I think Harford’s artistic project was in the writing of a kind of democratic Australian poetry that could be unpacked by anyone, which deliberately avoided the self-referential obscurantism of modernism as it was emerging at the time. Think of how turgid Harford’s contemporaries T.S. Eliot or Ezra Pound must’ve been to anyone in this country without an early century background in classics. She was writing a music that was free, which couldn’t be bought or being sold, but which nonetheless can ‘tear asunder’ anyone who is prepared to be open to her work. A music that might be sung on the Manly ferry. Nonetheless, Harford’s poetry does not compromise in the complexity of its sentiment.

It is the ‘tearing asunder’ that is most interesting to me as a poet and a reader of poetry. Irrespective of the politics or the sexuality or even the aesthetics, Harford had worked out a way to conceal and deliver a powerful and at times overwhelming emotional charge. She gets it into you almost without you noticing; take almost any of the short poems in this collection and you’ll be profoundly moved by her.

There is no announcement of the lyrical energy she possessed; like most good poetry, the hit is injected with an unassuming statement and a natural image. If you’re not careful, you can be easily ‘torn asunder’ by the simplicity of poems such as ‘Hecate’s Due’:

 

You who are dead,

Do you know

They’ve dug up half the irises

That used to grow

Here in the quadrangle a year ago?

 

Harford masks the emotional intensity of poems such as this with effective and direct imagery expressed in unequivocal language. While her poetry isn’t entirely conversational, she writes in a natural voice that is uniquely her own. Whether or not her lines suffer from a phrases that would’ve been archaic even in her own time, Harford makes them her own, even if only because of the peculiarity of her subjects; she wrote movingly of the human cost of war, the daily regime of workers (whose ranks she chose to join), music and song, and most poignantly of all, her affairs:

 

I shaved my legs before I came over.

You noticed, and said

they were whitewashed pillars,

artful ruins beneath the lights.

 

It reminds us that the body is subject to as much scrutiny and myth as historic objects. Elsewhere, Frost dissects childhood rites, such as in the poem ‘Odontophilia’, where the loss of milk teeth is presented as obsessive pleasure, a nascent desire for one’s own body. She addresses the children who (like her):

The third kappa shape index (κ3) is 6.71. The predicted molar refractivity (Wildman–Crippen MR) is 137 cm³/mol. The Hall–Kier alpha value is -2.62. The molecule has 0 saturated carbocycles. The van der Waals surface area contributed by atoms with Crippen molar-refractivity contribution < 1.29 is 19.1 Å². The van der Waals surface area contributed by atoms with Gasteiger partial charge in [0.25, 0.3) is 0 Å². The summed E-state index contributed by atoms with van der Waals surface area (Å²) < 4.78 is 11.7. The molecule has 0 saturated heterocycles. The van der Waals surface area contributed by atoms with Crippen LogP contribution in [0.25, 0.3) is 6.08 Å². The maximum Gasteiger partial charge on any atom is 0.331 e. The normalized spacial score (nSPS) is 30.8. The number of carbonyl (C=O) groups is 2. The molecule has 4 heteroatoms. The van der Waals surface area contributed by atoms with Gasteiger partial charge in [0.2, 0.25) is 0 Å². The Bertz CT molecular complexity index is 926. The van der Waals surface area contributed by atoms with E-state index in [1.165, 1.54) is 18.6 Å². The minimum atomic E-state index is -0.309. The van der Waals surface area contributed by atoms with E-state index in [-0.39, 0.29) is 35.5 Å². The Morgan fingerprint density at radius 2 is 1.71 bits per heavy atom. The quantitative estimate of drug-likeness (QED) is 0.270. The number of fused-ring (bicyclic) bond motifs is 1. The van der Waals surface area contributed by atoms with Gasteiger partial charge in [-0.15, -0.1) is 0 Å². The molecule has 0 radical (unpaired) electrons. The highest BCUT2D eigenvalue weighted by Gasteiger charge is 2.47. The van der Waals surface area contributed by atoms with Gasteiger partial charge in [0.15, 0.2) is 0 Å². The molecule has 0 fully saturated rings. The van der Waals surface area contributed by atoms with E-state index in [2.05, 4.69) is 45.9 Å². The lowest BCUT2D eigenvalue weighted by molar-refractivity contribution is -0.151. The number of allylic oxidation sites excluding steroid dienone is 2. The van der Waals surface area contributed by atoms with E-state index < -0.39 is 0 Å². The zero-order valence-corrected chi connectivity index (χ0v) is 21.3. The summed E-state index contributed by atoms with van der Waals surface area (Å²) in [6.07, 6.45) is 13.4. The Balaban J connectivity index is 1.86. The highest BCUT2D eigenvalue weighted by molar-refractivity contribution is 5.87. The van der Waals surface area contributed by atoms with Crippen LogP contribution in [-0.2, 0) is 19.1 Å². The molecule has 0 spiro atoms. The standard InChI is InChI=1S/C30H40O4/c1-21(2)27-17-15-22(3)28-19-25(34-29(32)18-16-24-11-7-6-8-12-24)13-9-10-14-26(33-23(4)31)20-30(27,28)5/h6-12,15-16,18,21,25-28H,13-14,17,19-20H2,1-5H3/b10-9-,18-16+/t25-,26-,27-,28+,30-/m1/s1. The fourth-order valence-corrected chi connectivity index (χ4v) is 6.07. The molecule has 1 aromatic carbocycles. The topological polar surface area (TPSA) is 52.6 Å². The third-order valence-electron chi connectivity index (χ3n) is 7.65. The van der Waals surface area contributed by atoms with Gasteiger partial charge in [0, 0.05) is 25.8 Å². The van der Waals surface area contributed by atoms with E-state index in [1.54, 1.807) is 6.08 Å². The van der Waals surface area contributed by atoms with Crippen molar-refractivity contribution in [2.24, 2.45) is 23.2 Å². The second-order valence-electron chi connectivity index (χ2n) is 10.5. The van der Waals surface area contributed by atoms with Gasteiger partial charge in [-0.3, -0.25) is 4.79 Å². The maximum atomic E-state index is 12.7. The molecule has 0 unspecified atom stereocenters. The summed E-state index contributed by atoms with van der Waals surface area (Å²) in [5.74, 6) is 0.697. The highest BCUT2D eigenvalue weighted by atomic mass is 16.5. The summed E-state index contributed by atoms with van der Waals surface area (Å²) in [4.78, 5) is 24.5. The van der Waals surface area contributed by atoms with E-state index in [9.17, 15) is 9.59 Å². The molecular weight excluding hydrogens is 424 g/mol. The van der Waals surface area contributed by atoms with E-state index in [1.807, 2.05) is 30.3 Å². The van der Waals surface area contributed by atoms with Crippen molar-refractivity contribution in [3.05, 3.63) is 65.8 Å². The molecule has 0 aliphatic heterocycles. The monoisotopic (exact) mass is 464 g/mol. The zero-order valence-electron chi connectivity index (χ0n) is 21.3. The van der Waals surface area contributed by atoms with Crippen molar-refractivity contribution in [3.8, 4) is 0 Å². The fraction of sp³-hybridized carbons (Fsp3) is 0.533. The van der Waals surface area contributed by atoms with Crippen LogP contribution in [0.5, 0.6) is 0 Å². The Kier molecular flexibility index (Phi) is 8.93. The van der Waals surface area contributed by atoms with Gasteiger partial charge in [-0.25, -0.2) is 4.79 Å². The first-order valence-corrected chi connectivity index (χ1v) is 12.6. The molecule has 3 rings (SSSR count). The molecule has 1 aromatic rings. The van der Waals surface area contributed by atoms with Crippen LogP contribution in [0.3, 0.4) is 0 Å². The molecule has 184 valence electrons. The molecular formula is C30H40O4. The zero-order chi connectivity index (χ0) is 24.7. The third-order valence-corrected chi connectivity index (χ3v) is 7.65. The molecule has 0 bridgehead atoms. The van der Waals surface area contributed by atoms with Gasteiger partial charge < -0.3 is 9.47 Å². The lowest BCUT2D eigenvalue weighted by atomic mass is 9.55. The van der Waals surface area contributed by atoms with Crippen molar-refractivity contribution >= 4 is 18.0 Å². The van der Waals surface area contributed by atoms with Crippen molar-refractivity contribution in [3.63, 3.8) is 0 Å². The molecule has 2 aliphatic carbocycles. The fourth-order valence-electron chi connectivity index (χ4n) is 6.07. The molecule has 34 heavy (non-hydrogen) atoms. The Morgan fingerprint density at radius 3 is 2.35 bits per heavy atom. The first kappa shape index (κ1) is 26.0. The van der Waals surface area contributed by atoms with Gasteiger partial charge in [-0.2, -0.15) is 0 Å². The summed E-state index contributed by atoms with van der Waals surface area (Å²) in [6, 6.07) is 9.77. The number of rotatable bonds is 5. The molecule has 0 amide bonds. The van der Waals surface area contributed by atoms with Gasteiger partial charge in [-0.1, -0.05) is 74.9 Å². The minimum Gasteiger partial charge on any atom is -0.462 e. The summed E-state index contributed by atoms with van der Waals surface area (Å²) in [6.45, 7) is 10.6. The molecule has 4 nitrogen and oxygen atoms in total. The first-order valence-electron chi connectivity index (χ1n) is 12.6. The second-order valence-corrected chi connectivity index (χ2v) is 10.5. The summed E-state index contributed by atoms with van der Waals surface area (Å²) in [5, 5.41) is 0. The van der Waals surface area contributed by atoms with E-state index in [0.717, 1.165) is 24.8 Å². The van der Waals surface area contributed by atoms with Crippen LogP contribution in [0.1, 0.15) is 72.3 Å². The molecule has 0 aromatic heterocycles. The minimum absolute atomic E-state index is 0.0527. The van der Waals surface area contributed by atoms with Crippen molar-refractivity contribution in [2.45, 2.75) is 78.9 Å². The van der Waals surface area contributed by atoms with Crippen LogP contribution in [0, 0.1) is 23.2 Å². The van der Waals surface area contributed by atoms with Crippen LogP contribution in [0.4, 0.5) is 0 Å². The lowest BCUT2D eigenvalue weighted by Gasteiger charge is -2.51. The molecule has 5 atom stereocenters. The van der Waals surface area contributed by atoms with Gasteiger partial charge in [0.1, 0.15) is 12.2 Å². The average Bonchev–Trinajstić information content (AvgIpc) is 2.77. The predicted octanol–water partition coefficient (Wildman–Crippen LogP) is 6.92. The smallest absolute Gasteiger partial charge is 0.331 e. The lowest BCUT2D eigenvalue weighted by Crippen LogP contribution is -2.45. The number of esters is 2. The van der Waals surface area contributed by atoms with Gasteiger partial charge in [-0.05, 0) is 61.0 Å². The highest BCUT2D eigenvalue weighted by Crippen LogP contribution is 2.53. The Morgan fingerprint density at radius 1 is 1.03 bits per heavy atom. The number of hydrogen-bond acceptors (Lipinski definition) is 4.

I love to see

Her looking up at me,

Stretched on a bed

In her pink dressing gown,

Her arms above her head,

Her hair all down.

 

She carefully avoids affectation, which perhaps explains the brevity of many of her poems. Only a handful stretch to a second page. When I read “’We climbed that hill’”, the longest poem in the volume and one of the finest, I wondered how many of the shorter poems might have fared had Harford not bottled them so succinctly and instead let them run with less structure or concern for their welfare. This long poem feels like a horse that’s bolted: ‘Rose sandhills’ are ‘Humped like the Punch and Judy of a farce,/Comical, cleft’ and ‘Spotted/With dark/Clumped tea-tree’, ‘Blotted/With purple earth’. She’s measuring her sense of aesthetics against her walking companion who prefers the ‘…far/Eternal unity of things that are/Like Plato and the mountains’ to the immediacy of the world Harford finds at her feet: ‘I prefer/Inchoate beauty’. Her friend in this poem – who is said to Guido Barrachi–thinks too much, I think.

Lesbia Harford reminded me of a kind of poetry that sometimes I forget I love. A poetry that is not concerned with schools of ideas, or movements or itself, but with the complexity of feeling that exists between the poet and his or her life. Harford most often did not write as a considered act of politics or ideology. She wrote because she had no choice, because poetry was an extension of life itself, as fundamental as breathing. Reading her work is not thinking, it’s living. Not much thinking required at all.

If you can, when you read her put aside the learned criticism of her work, the politics, the pointless debate about the her sexuality, her historical context, which minor academic or political nonentity she was writing fervent lyrics about, and just hear her singing on the Harbour ferries. I can’t help believing that’s how she would’ve wanted it.

From “’Tonight when woes are manifold’”:

 

For Lavender and Neutral Bay

And all the points for black and gold,

Though they are lovely to behold

And star-bedecked and warm and gay,

 

Are not like hands I used to kiss

Dear fragile human hands of clay, —

And I’ll not clasp for many a day

Those hands that hold my all of bliss.